09 Apr How to Fold It: The Mathematics of Linkages, Origami and Polyhedra
Cambridge University Press, 2011, xii+177 pp.
This book presents in three parts some geometric and physical aspects that have, for a long time, fascinated many people attracted by elegant structures provided by linkages, paper folding and polyhedral models.
Linkages used to be mainly associated with mechanical devices. They still do, of course — think of robots and simulation of human movements by robots. But now there is another aspect of linkages that some of us will learn for the first time from this book. It comes from one of the great biological revolutions of the past decades — the discovery and synthesis of complex protein molecules. Though the complexity of the molecular linkages of the real biological world is beyond a non-specialist’s visualisation, the author shows us that some beautiful mathematical structure can be found in a very special type of linkages called “unit 90°-chains”. We are pleasantly surprised that it is also related to a cute and stunning pop-up spinner constructed by a Japanese student in 1988.
There is a short chapter on origami, the visually captivating art and science of producing sculpture using just a sheet of paper. But it is not so much about making such paper sculptures as about the lesser known underlying mathematics, which is as elegant and beautiful as the physically and visually tangible end products themselves. The mathematics required is no more than basic 3-dimensional linear algebra, and the author offers at least outlines of mathematical proofs that will satisfy the mathematically minded reader. In the part on origami, we learn that there are some connections between paper folding and the so-called “one cuts” and dissections of polyhedra.
The third and final part on polyhedra deals with something that is perhaps not so well known to the nonspecialist. Ever since the discovery of the five Platonic solids of antiquity, mathematicians, sculptors and artists have been tantalised by solids with astonishing and intricate patterns of symmetry. Just as the surface of a cube can be “flattened” into a 2-dimensional plane without overlapping, these solids with some kind of symmetry can be similarly flattened into a connected non-overlapping “net” obtained by cutting along edges of the solid. This net can then be folded back and glued along appropriate edges to produce the original solid. However, for any convex polyhedron, this flattening procedure can be achieved provided the cutting is not restricted to the edges of the polyhedron. It requires what is known as an “Alexandrov gluing” — a deep and beautiful result discovered in 1942 by A D Alexandrov. We learn that while his proof was non-constructive, a new proof was recently found that can lead to an algorithm for the procedure. Unfortunately, this algorithm depends on solving a particular non-linear differential equation, which can only be done by computational methods, that is, by using the computer.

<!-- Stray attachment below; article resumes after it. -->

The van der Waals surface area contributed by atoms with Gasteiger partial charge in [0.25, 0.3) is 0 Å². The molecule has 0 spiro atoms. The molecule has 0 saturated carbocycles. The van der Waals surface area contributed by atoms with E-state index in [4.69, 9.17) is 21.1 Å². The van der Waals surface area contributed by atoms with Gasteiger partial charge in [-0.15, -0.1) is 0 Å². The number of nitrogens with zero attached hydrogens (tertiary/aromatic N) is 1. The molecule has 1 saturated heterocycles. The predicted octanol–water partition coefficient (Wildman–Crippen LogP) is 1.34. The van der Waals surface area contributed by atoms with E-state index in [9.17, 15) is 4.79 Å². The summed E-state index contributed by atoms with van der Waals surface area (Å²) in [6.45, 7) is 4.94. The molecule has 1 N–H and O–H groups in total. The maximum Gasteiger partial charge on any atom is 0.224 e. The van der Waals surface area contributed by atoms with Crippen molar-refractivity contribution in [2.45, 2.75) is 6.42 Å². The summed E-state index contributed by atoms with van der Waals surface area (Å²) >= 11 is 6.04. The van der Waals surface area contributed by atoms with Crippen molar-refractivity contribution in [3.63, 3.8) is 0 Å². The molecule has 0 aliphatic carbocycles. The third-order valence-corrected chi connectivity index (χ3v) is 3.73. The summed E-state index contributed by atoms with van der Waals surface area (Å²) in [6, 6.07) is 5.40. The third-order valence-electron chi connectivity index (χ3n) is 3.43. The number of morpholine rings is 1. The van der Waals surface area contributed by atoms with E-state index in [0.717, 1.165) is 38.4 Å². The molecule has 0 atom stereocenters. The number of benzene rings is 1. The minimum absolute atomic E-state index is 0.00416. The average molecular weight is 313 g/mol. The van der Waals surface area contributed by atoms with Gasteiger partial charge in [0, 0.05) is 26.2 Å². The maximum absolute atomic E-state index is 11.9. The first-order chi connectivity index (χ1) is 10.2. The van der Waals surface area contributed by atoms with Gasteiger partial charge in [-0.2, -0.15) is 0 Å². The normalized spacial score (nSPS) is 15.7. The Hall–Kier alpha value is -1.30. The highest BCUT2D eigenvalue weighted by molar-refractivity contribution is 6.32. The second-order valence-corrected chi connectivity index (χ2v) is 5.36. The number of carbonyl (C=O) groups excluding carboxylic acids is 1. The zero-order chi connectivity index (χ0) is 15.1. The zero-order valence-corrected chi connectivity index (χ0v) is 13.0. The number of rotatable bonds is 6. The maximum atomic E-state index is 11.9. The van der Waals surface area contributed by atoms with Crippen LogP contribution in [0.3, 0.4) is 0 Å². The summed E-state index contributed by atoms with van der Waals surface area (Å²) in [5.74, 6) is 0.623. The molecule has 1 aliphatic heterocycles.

This book can be readily read by someone with the most basic mathematical training that is normally provided in the first year at the university. If you are fascinated by 3-dimensional geometrical structures, you will enjoy learning the mathematical ideas behind them. There are exercises for practice and harder exercises for testing your understanding of the key ideas. Answers for these exercises are provided. Perhaps the more serious readerwould welcome more routine exercises to reinforce the concepts. This book incorporates some results found by the author and his students and poses some open problems in the field. The author shows us that there are areas in mathematics that offer opportunities for one to start doing research even with the most basic mathematical training. All that is needed is a curiosity into shapes and patterns and perhaps some geometric intuition. To help you get straight into the works, there are references to the principal textbooks and relevant research papers. The book has a website that will be useful to the beginner and interesting to the casual reader.
Y K Leong
National University of Singapore.
Source:- Asia Pacific Mathematics Newsletter, Volume 1 No. 4 (October 2011).
It has been republished here with a special permission from World Scientific.